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  • Bone Gap

    by Laura RubyYear Published: 2016

    From Amazon.com:

    National Book Award Finalist * Printz Award Winner for Best Young Adult Book of the Year

    “Ruby’s novel deserves to be read and reread. It is powerful, beautiful, extraordinary.”—School Library Journal

    Everyone knows Bone Gap is full of gaps.

    So when young, beautiful Roza went missing, the people of Bone Gap weren’t surprised. But Finn knows what really happened to Roza. He knows she was kidnapped by a dangerous man whose face he cannot remember.

    As we follow the stories of Finn, Roza, and the people of Bone Gap, acclaimed author Laura Ruby weaves a tale of the ways in which the face the world sees is never the sum of who we are.

  • A Wrinkle in Time

    by Madeleine L'EngleYear Published: 1962

    From Amazon.com

     

    This is Book 1 of the Time Quintet Series

    It was a dark and stormy night; Meg Murry, her small brother Charles Wallace, and her mother had come down to the kitchen for a midnight snack when they were upset by the arrival of a most disturbing stranger.

    "Wild nights are my glory," the unearthly stranger told them. "I just got caught in a downdraft and blown off course. Let me sit down for a moment, and then I'll be on my way. Speaking of ways, by the way, there is such a thing as a tesseract."

    A tesseract (in case the reader doesn't know) is a wrinkle in time. To tell more would rob the reader of the enjoyment of Miss L'Engle's unusual book. A Wrinkle in Time, winner of the Newbery Medal in 1963, is the story of the adventures in space and time of Meg, Charles Wallace, and Calvin O'Keefe (athlete, student, and one of the most popular boys in high school). They are in search of Meg's father, a scientist who disappeared while engaged in secret work for the government on the tesseract problem.

    A Wrinkle in Time is the winner of the 1963 Newbery Medal.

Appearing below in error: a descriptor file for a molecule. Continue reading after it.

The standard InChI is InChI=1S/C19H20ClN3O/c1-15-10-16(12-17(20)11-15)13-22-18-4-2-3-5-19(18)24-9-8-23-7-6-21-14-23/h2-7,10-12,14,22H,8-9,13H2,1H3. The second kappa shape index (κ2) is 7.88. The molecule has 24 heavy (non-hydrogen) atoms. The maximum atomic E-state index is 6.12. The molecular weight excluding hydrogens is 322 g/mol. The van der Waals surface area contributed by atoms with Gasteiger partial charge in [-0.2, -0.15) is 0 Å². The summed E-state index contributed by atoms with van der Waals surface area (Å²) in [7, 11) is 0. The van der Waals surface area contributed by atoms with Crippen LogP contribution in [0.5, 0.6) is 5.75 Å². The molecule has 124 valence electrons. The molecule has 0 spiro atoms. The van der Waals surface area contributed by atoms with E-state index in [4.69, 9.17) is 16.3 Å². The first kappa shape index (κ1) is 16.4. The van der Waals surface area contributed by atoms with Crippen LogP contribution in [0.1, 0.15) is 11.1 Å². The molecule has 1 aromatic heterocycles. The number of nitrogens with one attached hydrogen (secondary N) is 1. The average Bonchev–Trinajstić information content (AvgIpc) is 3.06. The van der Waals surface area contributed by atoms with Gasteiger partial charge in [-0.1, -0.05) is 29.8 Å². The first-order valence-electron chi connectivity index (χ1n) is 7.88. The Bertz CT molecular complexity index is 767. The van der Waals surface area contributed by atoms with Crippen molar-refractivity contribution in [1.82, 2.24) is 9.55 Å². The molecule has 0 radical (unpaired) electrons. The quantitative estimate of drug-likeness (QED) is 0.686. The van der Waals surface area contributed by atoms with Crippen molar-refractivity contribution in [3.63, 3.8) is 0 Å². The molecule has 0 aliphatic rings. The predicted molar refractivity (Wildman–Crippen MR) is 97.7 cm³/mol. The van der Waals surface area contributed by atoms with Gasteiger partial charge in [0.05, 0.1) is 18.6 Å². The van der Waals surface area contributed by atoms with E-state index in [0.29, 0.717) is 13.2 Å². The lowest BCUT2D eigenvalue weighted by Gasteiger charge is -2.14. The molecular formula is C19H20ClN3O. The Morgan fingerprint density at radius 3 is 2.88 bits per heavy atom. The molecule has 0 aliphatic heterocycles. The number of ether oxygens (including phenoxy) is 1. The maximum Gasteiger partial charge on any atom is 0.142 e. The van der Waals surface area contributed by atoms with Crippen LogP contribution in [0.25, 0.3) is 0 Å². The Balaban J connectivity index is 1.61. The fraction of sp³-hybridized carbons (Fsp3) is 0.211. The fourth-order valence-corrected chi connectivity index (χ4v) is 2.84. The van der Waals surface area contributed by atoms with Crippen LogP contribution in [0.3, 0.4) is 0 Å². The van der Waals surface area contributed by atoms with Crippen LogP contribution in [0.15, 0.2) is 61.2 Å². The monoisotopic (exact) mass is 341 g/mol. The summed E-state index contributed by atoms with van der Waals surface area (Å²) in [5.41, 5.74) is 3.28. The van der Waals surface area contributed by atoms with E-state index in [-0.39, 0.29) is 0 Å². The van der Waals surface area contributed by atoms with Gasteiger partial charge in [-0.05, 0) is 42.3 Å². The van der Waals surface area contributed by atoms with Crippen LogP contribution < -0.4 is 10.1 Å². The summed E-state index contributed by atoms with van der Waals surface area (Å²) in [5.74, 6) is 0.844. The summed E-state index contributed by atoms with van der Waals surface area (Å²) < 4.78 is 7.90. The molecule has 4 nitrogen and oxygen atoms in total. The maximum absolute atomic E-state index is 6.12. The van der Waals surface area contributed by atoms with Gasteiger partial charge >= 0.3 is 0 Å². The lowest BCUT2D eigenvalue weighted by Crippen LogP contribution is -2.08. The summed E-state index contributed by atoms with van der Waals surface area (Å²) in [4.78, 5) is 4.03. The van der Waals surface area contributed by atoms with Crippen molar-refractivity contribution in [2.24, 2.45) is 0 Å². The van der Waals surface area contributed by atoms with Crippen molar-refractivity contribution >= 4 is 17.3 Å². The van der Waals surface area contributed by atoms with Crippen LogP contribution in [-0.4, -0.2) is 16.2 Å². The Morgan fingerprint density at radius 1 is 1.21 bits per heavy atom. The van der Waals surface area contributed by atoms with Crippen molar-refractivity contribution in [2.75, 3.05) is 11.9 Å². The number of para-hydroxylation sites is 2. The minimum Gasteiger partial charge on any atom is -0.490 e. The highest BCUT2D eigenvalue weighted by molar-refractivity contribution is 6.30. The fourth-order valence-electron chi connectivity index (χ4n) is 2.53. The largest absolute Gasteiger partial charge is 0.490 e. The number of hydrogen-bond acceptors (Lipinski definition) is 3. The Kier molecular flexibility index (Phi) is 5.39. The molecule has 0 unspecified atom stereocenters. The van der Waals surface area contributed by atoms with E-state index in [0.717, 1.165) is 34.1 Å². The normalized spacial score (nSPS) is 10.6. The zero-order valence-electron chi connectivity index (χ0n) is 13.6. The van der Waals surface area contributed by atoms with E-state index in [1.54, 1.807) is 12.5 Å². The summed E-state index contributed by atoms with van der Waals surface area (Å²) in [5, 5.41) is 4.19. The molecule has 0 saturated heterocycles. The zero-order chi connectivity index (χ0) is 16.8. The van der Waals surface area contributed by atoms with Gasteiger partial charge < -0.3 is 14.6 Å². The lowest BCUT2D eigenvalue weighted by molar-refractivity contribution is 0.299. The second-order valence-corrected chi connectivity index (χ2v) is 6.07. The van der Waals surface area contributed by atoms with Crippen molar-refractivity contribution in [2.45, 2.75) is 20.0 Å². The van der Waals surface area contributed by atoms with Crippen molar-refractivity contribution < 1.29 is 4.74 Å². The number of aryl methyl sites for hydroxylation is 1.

• The Girl from Everywhere

    by Heidi HeiligYear Published: 2017

    From Amazon.com

    The Girl from Everywhere, the first of two books, blends fantasy, history, and a modern sensibility. Its sparkling wit, breathless adventure, multicultural cast, and enchanting romance will dazzle readers of Sabaa Tahir and Leigh Bardugo. 

    As the daughter of a time traveler, Nix has spent sixteen years sweeping across the globe and through the centuries aboard her father’s ship. Modern-day New York City, nineteenth-century Hawaii, other lands seen only in myth and legend—Nix has been to them all.

    But when her father gambles with her very existence, it all may be about to end. Rae Carson meets Outlander in this epic debut fantasy.

    If there is a map, Nix’s father can sail his ship, The Temptation, to any place and any time. But now that he’s uncovered the one map he’s always sought—1868 Honolulu, the year before Nix’s mother died in childbirth—Nix’s life, her entire existence, is at stake. No one knows what will happen if her father changes the past. It could erase Nix’s future, her dreams, her adventures . . . her connection with the charming Persian thief, Kash, who’s been part of their crew for two years.eilig

  • The Brief Wondrous Life of Oscar Wao

    by Junot DiazYear Published: 2008

    Reviews from Amazon.com

     

    "An extraordinarily vibrant book that's fueled by adrenaline-powered prose. . . A book that decisively establishes [Díaz] as one of contemporary fiction's most distinctive and irresistible new voices." —Michiko Kakutani, The New York Times 

    "Díaz finds a miraculous balance. He cuts his barn-burning comic-book plots (escape, ruin, redemption) with honest, messy realism, and his narrator speaks in a dazzling hash of Spanish, English, slang, literary flourishes, and pure virginal dorkiness." —New York Magazine

    "Genius. . . a story of the American experience that is giddily glorious and hauntingly horrific. And what a voice Yunior has. His narration is a triumph of style and wit, moving along Oscar de Leon's story with cracking, down-low humor, and at times expertly stunning us with heart-stabbing sentences. That Díaz's novel is also full of ideas, that [the narrator's] brilliant talking rivals the monologues of Roth's Zuckermanin short, that what he has produced is a kick-ass (and truly, that is just the word for it) work of modern fictionall make The Brief Wondrous Life of Oscar Wao something exceedingly rare: a book in which a new America can recognize itself, but so can everyone else." —San Francisco Chronicle

    "Astoundingly great. . . Díaz has written. . . a mixture of straight-up English, Dominican Spanish, and hieratic nerdspeak crowded with references to Tolkien, DC Comics, role-playing games, and classic science fiction. . . In lesser hands Oscar Wao would merely have been the saddest book of the year. With Díaz on the mike, it's also the funniest." Time